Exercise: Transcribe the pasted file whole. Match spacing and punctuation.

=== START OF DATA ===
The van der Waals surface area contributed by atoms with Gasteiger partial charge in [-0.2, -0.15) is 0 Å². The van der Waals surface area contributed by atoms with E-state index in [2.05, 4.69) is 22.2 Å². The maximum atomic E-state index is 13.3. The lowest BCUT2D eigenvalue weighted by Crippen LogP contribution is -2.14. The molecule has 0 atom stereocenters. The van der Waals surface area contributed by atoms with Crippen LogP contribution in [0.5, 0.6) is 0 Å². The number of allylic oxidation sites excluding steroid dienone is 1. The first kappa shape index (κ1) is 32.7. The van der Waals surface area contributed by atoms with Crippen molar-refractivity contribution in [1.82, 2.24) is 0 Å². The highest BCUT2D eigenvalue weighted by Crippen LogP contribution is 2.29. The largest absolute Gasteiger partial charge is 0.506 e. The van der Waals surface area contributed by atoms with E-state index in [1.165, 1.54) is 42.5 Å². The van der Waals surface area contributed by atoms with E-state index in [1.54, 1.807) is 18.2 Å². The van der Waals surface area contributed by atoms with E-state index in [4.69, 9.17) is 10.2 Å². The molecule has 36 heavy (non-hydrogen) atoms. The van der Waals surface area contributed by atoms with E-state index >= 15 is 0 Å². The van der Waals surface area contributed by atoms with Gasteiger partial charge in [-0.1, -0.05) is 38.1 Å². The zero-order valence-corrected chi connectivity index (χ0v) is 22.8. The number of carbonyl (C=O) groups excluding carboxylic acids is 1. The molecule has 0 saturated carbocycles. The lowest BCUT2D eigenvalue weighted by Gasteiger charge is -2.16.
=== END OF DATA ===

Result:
The van der Waals surface area contributed by atoms with Gasteiger partial charge in [-0.2, -0.15) is 0 Å². The van der Waals surface area contributed by atoms with E-state index in [2.05, 4.69) is 22.2 Å². The maximum atomic E-state index is 13.3. The lowest BCUT2D eigenvalue weighted by Crippen LogP contribution is -2.14. The molecule has 0 atom stereocenters. The van der Waals surface area contributed by atoms with Crippen LogP contribution in [0.5, 0.6) is 0 Å². The number of allylic oxidation sites excluding steroid dienone is 1. The first kappa shape index (κ1) is 32.7. The van der Waals surface area contributed by atoms with Crippen molar-refractivity contribution in [1.82, 2.24) is 0 Å². The highest BCUT2D eigenvalue weighted by Crippen LogP contribution is 2.29. The largest absolute Gasteiger partial charge is 0.506 e. The van der Waals surface area contributed by atoms with E-state index in [1.165, 1.54) is 42.5 Å². The van der Waals surface area contributed by atoms with E-state index in [1.54, 1.807) is 18.2 Å². The van der Waals surface area contributed by atoms with E-state index in [4.69, 9.17) is 10.2 Å². The molecule has 36 heavy (non-hydrogen) atoms. The van der Waals surface area contributed by atoms with E-state index >= 15 is 0 Å². The van der Waals surface area contributed by atoms with Gasteiger partial charge in [-0.1, -0.05) is 38.1 Å². The zero-order valence-corrected chi connectivity index (χ0v) is 22.8. The number of carbonyl (C=O) groups excluding carboxylic acids is 1. The molecule has 0 saturated carbocycles. The lowest BCUT2D eigenvalue weighted by Gasteiger charge is -2.16.